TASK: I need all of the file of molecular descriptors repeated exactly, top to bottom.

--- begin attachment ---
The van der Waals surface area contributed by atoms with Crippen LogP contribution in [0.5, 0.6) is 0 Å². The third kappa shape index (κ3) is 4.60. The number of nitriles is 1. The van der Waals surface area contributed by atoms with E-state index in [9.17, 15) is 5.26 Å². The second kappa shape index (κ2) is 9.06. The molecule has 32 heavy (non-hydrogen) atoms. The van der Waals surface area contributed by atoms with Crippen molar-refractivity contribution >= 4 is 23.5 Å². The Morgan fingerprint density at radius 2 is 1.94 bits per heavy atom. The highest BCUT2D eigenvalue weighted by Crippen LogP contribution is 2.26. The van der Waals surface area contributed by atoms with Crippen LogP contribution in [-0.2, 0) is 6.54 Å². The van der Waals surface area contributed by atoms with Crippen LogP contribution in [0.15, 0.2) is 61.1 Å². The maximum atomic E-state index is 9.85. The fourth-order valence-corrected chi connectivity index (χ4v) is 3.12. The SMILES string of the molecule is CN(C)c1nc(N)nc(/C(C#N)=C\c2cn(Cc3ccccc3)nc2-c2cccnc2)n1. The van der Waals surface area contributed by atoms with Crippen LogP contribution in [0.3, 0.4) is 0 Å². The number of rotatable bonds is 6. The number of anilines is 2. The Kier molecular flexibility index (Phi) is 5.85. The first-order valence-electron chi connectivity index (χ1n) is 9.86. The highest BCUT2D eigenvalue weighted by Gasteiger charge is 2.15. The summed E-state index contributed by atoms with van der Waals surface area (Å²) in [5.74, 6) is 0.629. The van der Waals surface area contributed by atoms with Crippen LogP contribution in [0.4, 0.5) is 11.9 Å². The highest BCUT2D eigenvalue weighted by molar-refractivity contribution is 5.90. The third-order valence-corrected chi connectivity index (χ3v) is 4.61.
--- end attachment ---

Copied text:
The van der Waals surface area contributed by atoms with Crippen LogP contribution in [0.5, 0.6) is 0 Å². The third kappa shape index (κ3) is 4.60. The number of nitriles is 1. The van der Waals surface area contributed by atoms with E-state index in [9.17, 15) is 5.26 Å². The second kappa shape index (κ2) is 9.06. The molecule has 32 heavy (non-hydrogen) atoms. The van der Waals surface area contributed by atoms with Crippen molar-refractivity contribution >= 4 is 23.5 Å². The Morgan fingerprint density at radius 2 is 1.94 bits per heavy atom. The highest BCUT2D eigenvalue weighted by Crippen LogP contribution is 2.26. The van der Waals surface area contributed by atoms with Crippen LogP contribution in [-0.2, 0) is 6.54 Å². The van der Waals surface area contributed by atoms with Crippen LogP contribution in [0.15, 0.2) is 61.1 Å². The maximum atomic E-state index is 9.85. The fourth-order valence-corrected chi connectivity index (χ4v) is 3.12. The SMILES string of the molecule is CN(C)c1nc(N)nc(/C(C#N)=C\c2cn(Cc3ccccc3)nc2-c2cccnc2)n1. The van der Waals surface area contributed by atoms with Crippen LogP contribution in [0.3, 0.4) is 0 Å². The number of rotatable bonds is 6. The number of anilines is 2. The Kier molecular flexibility index (Phi) is 5.85. The first-order valence-electron chi connectivity index (χ1n) is 9.86. The highest BCUT2D eigenvalue weighted by Gasteiger charge is 2.15. The summed E-state index contributed by atoms with van der Waals surface area (Å²) in [5.74, 6) is 0.629. The van der Waals surface area contributed by atoms with Crippen LogP contribution in [0.4, 0.5) is 11.9 Å². The highest BCUT2D eigenvalue weighted by molar-refractivity contribution is 5.90. The third-order valence-corrected chi connectivity index (χ3v) is 4.61.